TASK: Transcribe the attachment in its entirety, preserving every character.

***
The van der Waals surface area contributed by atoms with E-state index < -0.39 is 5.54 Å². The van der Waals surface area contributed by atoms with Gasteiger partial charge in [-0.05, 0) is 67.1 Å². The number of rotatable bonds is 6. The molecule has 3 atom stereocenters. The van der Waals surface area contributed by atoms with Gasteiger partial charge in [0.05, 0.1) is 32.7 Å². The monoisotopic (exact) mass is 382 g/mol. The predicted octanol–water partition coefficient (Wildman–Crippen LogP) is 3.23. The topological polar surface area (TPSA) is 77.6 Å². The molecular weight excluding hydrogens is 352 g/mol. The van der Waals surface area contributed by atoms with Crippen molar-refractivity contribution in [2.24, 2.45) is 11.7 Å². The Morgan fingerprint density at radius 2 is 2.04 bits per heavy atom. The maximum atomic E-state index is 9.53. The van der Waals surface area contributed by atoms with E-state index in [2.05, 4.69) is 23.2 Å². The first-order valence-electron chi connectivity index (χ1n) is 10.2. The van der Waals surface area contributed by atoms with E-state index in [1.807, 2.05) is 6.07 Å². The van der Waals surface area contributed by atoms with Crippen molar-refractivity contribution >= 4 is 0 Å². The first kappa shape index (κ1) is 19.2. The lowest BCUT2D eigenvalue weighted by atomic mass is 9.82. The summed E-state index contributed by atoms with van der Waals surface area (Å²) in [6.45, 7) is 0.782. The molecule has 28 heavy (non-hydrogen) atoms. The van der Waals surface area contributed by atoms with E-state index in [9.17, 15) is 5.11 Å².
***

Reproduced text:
The van der Waals surface area contributed by atoms with E-state index < -0.39 is 5.54 Å². The van der Waals surface area contributed by atoms with Gasteiger partial charge in [-0.05, 0) is 67.1 Å². The number of rotatable bonds is 6. The molecule has 3 atom stereocenters. The van der Waals surface area contributed by atoms with Gasteiger partial charge in [0.05, 0.1) is 32.7 Å². The monoisotopic (exact) mass is 382 g/mol. The predicted octanol–water partition coefficient (Wildman–Crippen LogP) is 3.23. The topological polar surface area (TPSA) is 77.6 Å². The molecular weight excluding hydrogens is 352 g/mol. The van der Waals surface area contributed by atoms with Crippen molar-refractivity contribution in [2.24, 2.45) is 11.7 Å². The Morgan fingerprint density at radius 2 is 2.04 bits per heavy atom. The maximum atomic E-state index is 9.53. The van der Waals surface area contributed by atoms with E-state index in [2.05, 4.69) is 23.2 Å². The first-order valence-electron chi connectivity index (χ1n) is 10.2. The van der Waals surface area contributed by atoms with E-state index in [1.807, 2.05) is 6.07 Å². The van der Waals surface area contributed by atoms with Crippen molar-refractivity contribution >= 4 is 0 Å². The first kappa shape index (κ1) is 19.2. The lowest BCUT2D eigenvalue weighted by atomic mass is 9.82. The summed E-state index contributed by atoms with van der Waals surface area (Å²) in [6.45, 7) is 0.782. The molecule has 28 heavy (non-hydrogen) atoms. The van der Waals surface area contributed by atoms with E-state index in [9.17, 15) is 5.11 Å².